Pentaho provides a Data Source Wizard in the Pentaho User Console that enables business users to develop rapid prototype data sources for interactive reporting and analysis. This is a great way to get off the ground quickly, but they are "quick and dirty" and not performant. For maximum performance, you should establish your own JNDI data connections at the Web application server level, and tune them for your database.

JNDI data sources can be configured for Pentaho client tools by adding connection details to the ~/.pentaho/simple-jndi/default.properties file on Linux, or the %userprofile%\.pentaho\simple-jndi\default.properties file on Windows.

Manual cleanup of the Temporary folder

Every time you generate content on the Pentaho Server, temporary files are created on the local file system in the /pentaho-solutions/system/tmp/ folder. In some cases, the Pentaho Server may not properly purge that temporary content, leaving behind orphaned artifacts that can slowly build up and reduce performance on the volume that contains the pentaho-solutions folder. One way to address this issue is to mount the /tmp folder on a separate volume, thereby siphoning off all disk trash asssociated with creating new content. However, you will still have to perform a manual garbage collection procedure on this folder on a regular basis. You can accomplish this via a script that runs through your system scheduler; it should be safe to delete any content files in this directory that are more than a week old.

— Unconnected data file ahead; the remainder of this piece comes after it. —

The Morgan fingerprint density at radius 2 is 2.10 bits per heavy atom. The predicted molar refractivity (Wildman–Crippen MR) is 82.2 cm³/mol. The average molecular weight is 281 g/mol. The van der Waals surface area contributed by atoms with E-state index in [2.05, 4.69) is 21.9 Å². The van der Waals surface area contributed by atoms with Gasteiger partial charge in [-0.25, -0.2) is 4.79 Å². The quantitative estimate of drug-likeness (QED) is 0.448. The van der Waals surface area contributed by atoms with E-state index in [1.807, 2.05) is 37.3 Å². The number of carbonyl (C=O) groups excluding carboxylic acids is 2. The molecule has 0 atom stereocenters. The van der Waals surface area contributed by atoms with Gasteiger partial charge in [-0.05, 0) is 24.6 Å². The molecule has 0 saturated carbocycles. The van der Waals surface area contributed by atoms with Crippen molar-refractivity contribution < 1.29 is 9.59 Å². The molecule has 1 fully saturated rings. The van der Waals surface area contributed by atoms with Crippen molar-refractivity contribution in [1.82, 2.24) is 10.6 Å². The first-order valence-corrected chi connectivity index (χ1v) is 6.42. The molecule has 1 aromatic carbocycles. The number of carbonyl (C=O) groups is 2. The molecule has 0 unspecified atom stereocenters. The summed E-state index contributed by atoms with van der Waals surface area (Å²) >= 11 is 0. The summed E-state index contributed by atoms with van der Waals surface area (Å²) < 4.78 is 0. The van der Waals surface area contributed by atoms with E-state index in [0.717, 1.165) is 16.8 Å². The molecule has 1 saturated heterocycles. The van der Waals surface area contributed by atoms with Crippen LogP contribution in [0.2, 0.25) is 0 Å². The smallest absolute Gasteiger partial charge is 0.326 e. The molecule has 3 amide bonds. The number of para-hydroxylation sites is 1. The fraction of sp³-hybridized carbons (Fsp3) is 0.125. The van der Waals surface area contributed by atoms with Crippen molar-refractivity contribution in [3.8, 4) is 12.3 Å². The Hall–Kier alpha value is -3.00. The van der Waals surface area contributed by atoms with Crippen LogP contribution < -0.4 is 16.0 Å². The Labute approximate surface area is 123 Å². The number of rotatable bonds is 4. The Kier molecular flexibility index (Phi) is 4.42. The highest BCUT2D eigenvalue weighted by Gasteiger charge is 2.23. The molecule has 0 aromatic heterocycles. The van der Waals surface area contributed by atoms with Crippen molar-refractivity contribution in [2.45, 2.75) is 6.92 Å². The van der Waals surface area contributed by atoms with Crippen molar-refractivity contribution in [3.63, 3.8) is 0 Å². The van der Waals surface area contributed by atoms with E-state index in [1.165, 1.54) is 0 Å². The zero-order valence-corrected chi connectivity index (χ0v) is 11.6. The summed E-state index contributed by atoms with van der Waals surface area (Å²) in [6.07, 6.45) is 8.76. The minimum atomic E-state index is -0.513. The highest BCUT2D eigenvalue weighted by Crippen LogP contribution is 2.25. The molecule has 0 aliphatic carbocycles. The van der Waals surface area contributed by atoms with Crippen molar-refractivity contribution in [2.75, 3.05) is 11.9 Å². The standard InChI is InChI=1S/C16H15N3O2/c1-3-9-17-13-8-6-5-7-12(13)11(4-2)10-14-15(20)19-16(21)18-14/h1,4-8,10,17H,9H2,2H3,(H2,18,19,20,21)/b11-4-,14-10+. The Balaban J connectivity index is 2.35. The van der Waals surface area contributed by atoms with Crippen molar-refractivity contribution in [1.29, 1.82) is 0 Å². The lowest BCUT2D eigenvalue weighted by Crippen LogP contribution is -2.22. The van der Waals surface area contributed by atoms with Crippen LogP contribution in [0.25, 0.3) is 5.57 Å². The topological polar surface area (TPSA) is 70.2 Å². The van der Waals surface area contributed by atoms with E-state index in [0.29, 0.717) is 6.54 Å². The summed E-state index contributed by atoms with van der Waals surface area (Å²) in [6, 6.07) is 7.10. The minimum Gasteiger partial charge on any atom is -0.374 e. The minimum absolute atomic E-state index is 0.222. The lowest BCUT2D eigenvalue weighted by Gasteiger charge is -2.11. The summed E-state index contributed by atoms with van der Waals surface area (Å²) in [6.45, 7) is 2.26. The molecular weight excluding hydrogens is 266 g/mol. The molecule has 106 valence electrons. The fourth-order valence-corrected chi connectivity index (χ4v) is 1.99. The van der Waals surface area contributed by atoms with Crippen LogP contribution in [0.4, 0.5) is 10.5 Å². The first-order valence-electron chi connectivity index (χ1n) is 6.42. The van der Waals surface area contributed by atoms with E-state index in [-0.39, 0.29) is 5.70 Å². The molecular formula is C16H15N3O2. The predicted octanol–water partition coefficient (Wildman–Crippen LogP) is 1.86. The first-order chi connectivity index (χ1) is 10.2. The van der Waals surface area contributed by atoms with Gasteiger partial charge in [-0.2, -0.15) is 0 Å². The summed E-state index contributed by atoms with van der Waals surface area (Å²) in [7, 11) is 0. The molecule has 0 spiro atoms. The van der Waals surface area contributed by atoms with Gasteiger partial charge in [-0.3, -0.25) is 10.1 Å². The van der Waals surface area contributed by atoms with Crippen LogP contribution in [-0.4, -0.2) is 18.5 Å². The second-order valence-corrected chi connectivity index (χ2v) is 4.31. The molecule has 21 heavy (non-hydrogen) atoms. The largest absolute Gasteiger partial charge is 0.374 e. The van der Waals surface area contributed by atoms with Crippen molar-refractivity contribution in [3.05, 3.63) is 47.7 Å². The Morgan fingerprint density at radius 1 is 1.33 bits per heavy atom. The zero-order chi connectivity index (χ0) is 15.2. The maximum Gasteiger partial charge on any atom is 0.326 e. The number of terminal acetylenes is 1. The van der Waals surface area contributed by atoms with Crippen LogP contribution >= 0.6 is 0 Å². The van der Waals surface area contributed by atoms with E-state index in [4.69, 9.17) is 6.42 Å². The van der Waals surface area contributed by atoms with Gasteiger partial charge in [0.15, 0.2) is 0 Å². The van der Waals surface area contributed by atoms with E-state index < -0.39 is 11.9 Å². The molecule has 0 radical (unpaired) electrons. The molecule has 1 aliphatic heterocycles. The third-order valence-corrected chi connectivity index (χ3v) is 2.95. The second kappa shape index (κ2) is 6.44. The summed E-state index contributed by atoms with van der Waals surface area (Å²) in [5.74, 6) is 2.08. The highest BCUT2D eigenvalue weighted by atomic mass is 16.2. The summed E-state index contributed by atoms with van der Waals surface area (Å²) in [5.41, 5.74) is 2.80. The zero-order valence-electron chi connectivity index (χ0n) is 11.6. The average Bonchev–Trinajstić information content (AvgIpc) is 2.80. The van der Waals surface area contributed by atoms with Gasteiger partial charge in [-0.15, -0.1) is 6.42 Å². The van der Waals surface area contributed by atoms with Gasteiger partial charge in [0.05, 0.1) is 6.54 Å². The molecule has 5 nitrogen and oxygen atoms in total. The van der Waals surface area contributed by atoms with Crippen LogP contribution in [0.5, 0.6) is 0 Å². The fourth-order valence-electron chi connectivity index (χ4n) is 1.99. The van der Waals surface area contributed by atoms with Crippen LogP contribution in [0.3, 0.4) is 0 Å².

Memory optimization for the Geo Service plugin

The Pentaho Geo Service enables Geo Map visualizations in Analyzer.

If you do not use Analyzer or use the Geo Service in Analyzer, you can free up approximately 600MB of RAM by removing the Geo Service plugin. Simply shut down the Pentaho Server and delete the /pentaho/server/pentaho-server/pentaho-solutions/system/pentaho-geo/ directory.

If you are a heavy user of the Geo Service, update the cache setting for pentaho-geo-municipality in the ehcache.xml file. This file can be found in the /pentaho/server/pentaho-server/tomcat/webapps/pentaho/WEB-INF/classes directory.

<cache
    name="pentaho-geo-municipality"
    maxElementsInMemory="700000"
    eternal="false"
    overflowToDisk="true"
    timeToIdleSeconds="0"
    timeToLiveSeconds="0"
    diskPersistent="false"
    <pinning store="inCache" />
</cache>
When you increase the maxElementsInMemory settings, less memory is available for other resources. To ensure you have enough memory for other resources, change your Xms and Xmx options accordingly in your startup scripts. For example, to accommodate higher maxElementsInMemory settings, increase the maximum memory allocated to the JVM running Pentaho processes. The default setting is: 768m

Turn off audit logging

While audit logging can be useful for monitoring Pentaho Server activity and performance, the act of collecting the necessary audit data can introduce significant memory overhead with the solution database. Your Pentaho Server must be stopped before performing this procedure. Follow the instructions below to disable audit logging in the Pentaho Server.
NotePerforming this task will disable all audit functions in the Pentaho Server's administration interface.

Procedure

  1. Open the /pentaho-solutions/system/pentahoObjects-spring.xml file with a text editor.

  2. Locate the following line:

    <bean id="IAuditEntry" class="org.pentaho.platform.engine.services.audit.AuditSQLEntry" scope="singleton" />
    
  3. Replace that line with the following one:

    <bean id="IAuditEntry" class="org.pentaho.platform.engine.core.audit.NullAuditEntry" scope="singleton" />
    
  4. Save and close the file